Bitter fighting lies ahead in Afghanistan, with the coming withdrawal of all US and NATO forces from the country. The Afghan National Defense and Security Forces (ANDSF) will go from doing most of the fighting to all of it, as well as all of the dying, which they have already been doing in recent months.
But as US President Joe Biden has said, the United States still has interests worth supporting in the country, and there are actions the coalition must take rapidly to improve the chances that a twenty-year struggle will not end in complete defeat for the laudable aims the United States and its allies have pursued.
The decision to withdraw is not one some of us favored, but that decision is made. Time spent debating its wisdom is time better employed deciding what to do now.
The coming test of US diplomacy
The decision sets up a major test for US diplomacy in Afghanistan, in the region, and with international partners and rivals. Demonstrating that Biden’s commitment is serious will require immediate action.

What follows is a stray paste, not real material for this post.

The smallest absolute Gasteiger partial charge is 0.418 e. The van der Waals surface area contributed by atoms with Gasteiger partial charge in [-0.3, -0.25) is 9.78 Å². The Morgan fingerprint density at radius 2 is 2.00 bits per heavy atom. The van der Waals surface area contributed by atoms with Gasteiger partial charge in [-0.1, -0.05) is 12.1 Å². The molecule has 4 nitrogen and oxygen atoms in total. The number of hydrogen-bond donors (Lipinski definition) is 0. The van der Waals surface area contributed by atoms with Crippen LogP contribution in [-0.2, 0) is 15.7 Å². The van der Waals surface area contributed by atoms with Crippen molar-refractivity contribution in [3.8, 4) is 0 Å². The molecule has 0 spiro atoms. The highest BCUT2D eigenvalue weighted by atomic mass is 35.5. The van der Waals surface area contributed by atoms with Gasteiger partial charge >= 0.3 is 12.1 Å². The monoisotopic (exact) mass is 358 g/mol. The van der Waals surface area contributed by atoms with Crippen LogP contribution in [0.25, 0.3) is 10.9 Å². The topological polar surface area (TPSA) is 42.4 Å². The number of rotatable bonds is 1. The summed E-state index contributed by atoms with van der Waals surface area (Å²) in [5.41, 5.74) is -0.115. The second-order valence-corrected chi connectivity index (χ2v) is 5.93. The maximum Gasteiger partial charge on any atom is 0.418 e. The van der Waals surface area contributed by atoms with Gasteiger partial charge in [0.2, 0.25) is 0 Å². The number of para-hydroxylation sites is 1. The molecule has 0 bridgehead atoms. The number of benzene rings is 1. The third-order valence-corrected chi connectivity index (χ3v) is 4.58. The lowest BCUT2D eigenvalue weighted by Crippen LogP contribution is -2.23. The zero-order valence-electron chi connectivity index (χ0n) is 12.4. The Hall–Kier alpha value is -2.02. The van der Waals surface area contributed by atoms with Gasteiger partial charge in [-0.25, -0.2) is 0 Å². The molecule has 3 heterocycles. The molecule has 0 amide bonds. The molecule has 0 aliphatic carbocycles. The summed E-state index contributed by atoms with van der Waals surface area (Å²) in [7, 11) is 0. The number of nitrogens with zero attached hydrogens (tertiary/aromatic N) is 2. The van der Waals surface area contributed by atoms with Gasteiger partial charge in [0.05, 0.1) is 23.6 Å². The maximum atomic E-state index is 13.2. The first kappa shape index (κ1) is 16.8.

There is substantial agreement on the interests that the United States and its international partners retain in the country. First, potential terrorist threats need to be addressed effectively. Second, values the United States and its partners espoused and which a substantial number of Afghans have embraced—including women’s rights, freedoms of speech and the press, free and fair elections, and the constitutional order—are still important. Biden, US Secretary of State Antony Blinken and congressional leaders in Washington have highlighted their commitment to these values and promised continued assistance in upholding them in Afghanistan.
It is still possible to support these interests. But time is short and there are many doubts in Afghanistan, among our partners, and in the region about the United States’ ability to follow through.
The Biden administration needs a clear and effective focus on implementing all elements of a coherent policy to “stay in the game,” in Blinken’s words. This is now the Biden administration’s responsibility to get right.